computer readable program code to adjust the user trust value associated with the user requesting access to the protected resource using an emergency value associated with the resource access request;
computer readable program code to modulate the adjusted user trust value associated with the user requesting access to the protected resource based on the estimated risk value associated with the context of a resource access request; and
computer readable program code to generate the resource access control decision based on the modulated adjusted user trust value associated with the user requesting access to the protected resource.
17. The computer program product of claim 13, further comprising:
computer readable program code to receive the resource access request that includes the resource identifier of the protected resource, the user identifier of the user requesting access to the protected resource, and context information identifying the context of the resource access request from a client.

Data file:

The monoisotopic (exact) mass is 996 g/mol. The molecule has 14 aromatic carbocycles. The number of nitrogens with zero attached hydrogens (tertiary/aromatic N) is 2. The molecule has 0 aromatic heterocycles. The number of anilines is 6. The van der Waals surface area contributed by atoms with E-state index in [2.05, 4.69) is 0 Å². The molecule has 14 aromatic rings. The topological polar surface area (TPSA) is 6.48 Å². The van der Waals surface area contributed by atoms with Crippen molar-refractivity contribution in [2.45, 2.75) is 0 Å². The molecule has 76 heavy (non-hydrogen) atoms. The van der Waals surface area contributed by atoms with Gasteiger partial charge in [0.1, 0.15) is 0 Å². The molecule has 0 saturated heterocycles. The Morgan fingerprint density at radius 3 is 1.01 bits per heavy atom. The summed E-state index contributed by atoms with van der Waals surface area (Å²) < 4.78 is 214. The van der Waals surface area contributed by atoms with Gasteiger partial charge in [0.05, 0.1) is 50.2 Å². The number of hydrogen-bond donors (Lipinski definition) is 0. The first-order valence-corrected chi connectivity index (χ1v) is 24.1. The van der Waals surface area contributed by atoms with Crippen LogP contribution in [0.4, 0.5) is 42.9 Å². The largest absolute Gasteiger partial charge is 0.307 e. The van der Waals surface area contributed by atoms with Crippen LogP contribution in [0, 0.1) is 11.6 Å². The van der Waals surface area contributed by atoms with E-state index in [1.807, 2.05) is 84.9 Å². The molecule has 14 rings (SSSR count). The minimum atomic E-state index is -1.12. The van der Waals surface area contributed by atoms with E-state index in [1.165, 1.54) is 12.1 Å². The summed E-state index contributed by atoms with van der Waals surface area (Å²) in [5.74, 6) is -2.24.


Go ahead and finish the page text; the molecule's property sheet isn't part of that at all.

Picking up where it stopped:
18. The computer program product of claim 17, further comprising:
computer readable program code to extract the resource identifier of the protected resource and the user identifier of the user from the resource access request.
19. The computer program product of claim 17, further comprising:
computer readable program code to determine the context of the resource access request from the context information included in the resource access request.
20. The computer program product of claim 13, further comprising:
computer readable program code to retrieve the resource value associated with the resource identifier of the protected resource using a resource identifier to resource value mapping; and
computer readable program code to retrieve the user trust value associated with the user identifier of the user using a user identifier to user trust value mapping.